American football has only recently grown in popularity in Panama, despite acquisition of other American practices during the years that the U.S. controlled the Canal Zone. Nonetheless, the Panamanian team played with considerable aggressiveness and some very talented players. Following the game, Wabash players presented t-shirts to their opponents, Panama players presented gifts to Coach Creighton, and Coach Creighton and his captains (Pynenberg, Pat Millikan, Chris Greisl, and Will Certain) were awarded an impressive trophy.
Game day once again provided plenty of opportunity for Wabash players to rub shoulders with Panamanians, especially local boys interested in the sport. Many of the participants in Friday´s football clinic were on hand for the game. The mother of one Panamanian youth told the team that her son had learned more about football in the two hour Wabash clinic than he had in three years of youth football league play. The son offered his lesson from Saturday´s game: "After you hit someone very hard, you need to give them a hand up." Some Little Giant!
May 20, 2006
Dr. Rick Warner (written Friday night 5/19) - Something extraordinary has been happening to 39 of our students this week. They have become immersed in a society considerably different from their own, rubbing shoulders with ordinary people in a developing country. The students have been learning about community organizing and sustainable agriculture. They have visited an indigenous community, traveling by dugout canoe, learning first hand about the culture and history of the Embera people. Most importantly, they have reflected on the value of working toward an understanding of a different culture. They are developing international and cultural empathy and making multiple connections with their liberal arts experience at large.
No, this is not a course-related immersion trip. This is the football trip to Panama. Student blogs provide a fascinating window on their reflections – so far – on this remarkable venture. There is something about traveling abroad that opens up pathways of reflection about life at home, and their (our) realizations are inevitably couched in comparative terms. For my own part, I am reflecting on my previous trips to Latin America with students. Many of the same powerful synergies have emerged.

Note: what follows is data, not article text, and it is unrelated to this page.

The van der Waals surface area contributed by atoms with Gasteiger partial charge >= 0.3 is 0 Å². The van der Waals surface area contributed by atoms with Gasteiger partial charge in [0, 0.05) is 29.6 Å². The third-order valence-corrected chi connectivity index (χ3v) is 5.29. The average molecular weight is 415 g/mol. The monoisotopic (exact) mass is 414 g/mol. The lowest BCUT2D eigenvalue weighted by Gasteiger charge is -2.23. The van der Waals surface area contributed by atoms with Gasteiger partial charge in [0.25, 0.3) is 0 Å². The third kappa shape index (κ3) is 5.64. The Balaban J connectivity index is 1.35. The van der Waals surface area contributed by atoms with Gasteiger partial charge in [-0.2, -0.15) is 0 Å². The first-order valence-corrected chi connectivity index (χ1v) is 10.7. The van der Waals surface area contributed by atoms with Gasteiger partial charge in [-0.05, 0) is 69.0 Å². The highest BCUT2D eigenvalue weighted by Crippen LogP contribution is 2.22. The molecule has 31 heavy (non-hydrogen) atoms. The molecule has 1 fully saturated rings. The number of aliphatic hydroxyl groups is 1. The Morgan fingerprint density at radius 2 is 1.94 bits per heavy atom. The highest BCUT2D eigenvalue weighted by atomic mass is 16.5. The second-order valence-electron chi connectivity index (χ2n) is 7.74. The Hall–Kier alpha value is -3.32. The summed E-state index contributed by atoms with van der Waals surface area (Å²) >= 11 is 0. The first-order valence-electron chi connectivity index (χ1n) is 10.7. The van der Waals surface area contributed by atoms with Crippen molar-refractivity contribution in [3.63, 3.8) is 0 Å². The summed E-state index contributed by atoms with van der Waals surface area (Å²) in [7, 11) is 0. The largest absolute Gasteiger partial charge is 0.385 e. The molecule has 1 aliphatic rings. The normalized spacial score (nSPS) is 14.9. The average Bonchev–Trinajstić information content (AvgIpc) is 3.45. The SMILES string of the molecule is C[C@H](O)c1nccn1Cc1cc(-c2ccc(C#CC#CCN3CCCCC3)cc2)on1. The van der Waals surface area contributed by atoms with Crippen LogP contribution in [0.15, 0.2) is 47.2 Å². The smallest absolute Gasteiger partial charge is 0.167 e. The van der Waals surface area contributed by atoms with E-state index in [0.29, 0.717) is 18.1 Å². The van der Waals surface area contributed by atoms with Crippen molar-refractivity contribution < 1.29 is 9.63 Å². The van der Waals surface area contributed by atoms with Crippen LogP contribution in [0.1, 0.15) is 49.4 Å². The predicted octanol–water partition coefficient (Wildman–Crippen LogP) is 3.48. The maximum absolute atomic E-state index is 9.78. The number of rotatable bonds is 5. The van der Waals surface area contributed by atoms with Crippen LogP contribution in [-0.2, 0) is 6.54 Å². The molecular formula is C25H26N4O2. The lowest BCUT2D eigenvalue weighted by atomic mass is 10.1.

Yet there are some interesting differences to illuminate. For starters, the students have pursued and obtained their own fundraising for this trip. This is all the more impressive when one considers that about three days of our itinerary are devoted to service projects, which are aptly described in the student blogs. While many U.S. tourists visit Latin America with an eye to their own amusement and relaxation, our students are helping impoverished farmers make their way in the world. Forty football players can move a lot of dirt in a day. Additionally, our students have reached out to young Panamanians, through a school visit and a youth football clinic.
Everyone has had his own revelations on this trip. If you know one of these students or coaches, I encourage you to ask them what they have learned. In my own case I have realized that I can do a much better job in my international travels with students. The service component of the Panama trip sets it apart from others, and I am resolved to search for service learning possibilities for future immersion experiences. Our students are taking up President Ford´s charge to “save humanity,” or at least they are taking some steps toward “living humanely.” I would like to follow them.
Finally, I have realized that there are fruitful ways that professors and coaches can work as partners to bring the world to our students. Athletics and academics have common ground in the liberal arts experience. Not only do we teach the same students, but some important life lessons can be learned when such partnerships are forged. Much more can be done in this line.
Something extraordinary has been happening to 39 of our students this week. And to the rest of us here too.
In photo: Little Giant Coach Chris Creighton talks with the Panamanian children who participated in the camp.